Common Name: Torch Ginger

A genus of about 60 species of rhizomatous perennials, these plants have cane-like stems and generally rather wide, long leaves. They bear their upright, torch-like flower spikes on top of leafless canes. The showy part of the flower is really a bract; the true flower is small and hidden inside the bract. The flowers of some species are used in curries and are popular ornamentals.


E. elatior, torch ginger or Philippine waxflower, can grow 5-6 m (16-20 ft) high in its habitat. Upright canes carry leaves often over 70 cm (28 in) long. These are dark green above and purplish beneath. The inflorescences grow to 30 cm (12 in) long, with deep pink bracts. The small red flowers with yellow or white margins are carried lower down amongst the smaller bracts. This plant has become natu­ralized in some tropical countries.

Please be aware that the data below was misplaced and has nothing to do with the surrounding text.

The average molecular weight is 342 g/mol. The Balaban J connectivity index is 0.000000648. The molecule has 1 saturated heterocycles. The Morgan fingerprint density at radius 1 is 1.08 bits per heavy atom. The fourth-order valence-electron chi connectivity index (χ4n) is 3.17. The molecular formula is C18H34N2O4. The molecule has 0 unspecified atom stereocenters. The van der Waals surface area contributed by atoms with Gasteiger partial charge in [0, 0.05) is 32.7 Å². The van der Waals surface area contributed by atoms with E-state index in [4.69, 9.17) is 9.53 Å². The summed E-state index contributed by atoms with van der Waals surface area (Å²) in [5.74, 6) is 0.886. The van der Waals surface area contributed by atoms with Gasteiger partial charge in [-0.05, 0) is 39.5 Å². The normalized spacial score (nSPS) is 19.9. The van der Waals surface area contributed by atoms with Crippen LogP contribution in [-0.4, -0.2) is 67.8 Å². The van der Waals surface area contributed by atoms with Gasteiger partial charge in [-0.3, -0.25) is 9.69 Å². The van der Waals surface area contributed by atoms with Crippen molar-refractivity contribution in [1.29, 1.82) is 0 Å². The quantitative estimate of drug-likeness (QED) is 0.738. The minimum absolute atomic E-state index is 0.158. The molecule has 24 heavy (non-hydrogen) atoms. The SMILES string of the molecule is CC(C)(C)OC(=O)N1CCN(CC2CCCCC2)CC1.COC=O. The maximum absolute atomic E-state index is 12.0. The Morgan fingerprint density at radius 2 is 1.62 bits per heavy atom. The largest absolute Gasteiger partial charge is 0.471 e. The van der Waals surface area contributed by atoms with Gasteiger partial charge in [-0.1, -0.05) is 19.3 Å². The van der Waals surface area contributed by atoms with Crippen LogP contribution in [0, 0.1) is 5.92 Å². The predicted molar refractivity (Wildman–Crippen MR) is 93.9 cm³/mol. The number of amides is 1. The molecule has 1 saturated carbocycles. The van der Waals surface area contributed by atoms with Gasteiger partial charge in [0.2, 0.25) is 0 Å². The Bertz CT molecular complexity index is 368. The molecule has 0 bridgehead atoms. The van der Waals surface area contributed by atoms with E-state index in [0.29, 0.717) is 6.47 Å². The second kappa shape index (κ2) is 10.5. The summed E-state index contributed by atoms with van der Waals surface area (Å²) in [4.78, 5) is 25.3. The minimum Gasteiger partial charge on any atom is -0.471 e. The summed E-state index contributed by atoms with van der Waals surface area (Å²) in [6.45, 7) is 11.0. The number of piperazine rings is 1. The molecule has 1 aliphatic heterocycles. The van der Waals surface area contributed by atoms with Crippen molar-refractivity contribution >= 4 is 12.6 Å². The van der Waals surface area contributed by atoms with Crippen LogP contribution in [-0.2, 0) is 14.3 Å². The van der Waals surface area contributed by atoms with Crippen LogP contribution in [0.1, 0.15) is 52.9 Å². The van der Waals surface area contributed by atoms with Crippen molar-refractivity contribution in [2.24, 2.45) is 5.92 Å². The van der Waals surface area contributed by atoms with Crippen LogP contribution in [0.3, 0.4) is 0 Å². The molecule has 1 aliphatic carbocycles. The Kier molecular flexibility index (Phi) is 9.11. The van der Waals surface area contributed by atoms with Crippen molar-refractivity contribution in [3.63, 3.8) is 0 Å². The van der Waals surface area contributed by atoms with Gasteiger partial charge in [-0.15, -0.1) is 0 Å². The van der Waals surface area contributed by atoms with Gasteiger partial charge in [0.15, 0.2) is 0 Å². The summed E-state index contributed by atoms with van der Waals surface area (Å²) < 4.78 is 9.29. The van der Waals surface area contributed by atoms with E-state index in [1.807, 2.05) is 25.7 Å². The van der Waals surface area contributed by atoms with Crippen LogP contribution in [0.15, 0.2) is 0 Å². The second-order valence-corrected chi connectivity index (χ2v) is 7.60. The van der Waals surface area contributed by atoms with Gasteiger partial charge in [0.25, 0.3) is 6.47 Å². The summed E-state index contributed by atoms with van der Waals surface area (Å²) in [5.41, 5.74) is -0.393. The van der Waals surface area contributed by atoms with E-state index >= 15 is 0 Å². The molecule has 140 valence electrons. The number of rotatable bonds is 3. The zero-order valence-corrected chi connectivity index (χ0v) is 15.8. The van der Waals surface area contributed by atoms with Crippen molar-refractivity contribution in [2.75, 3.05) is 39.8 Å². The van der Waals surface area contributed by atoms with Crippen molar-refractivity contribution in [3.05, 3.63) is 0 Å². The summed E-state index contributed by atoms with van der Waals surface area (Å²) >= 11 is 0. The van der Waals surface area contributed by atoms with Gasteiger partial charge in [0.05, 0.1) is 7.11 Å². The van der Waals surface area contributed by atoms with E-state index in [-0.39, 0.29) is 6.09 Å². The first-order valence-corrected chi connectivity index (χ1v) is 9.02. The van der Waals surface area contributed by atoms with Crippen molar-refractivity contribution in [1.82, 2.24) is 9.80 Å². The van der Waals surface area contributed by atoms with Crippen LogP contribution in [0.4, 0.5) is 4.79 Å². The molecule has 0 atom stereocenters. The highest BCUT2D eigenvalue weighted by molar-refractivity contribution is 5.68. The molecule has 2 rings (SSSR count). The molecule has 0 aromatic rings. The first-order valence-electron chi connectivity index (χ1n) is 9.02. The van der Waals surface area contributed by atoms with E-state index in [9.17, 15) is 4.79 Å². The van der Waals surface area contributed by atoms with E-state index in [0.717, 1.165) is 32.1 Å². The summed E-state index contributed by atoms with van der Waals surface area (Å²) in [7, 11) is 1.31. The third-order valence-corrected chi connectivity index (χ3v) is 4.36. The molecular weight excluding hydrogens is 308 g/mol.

Except in tropical climates, grow in a warm greenhouse or conservatory, in large pots or tubs of well-drained, soil-based potting compost. Shade from direct, strong sun. Provide a humid atmosphere. Water well in summer but keep plants fairly dry in winter. Propagate from seed or by division of the rhi­zomes.


Torch ginger is suitable for the tropics only.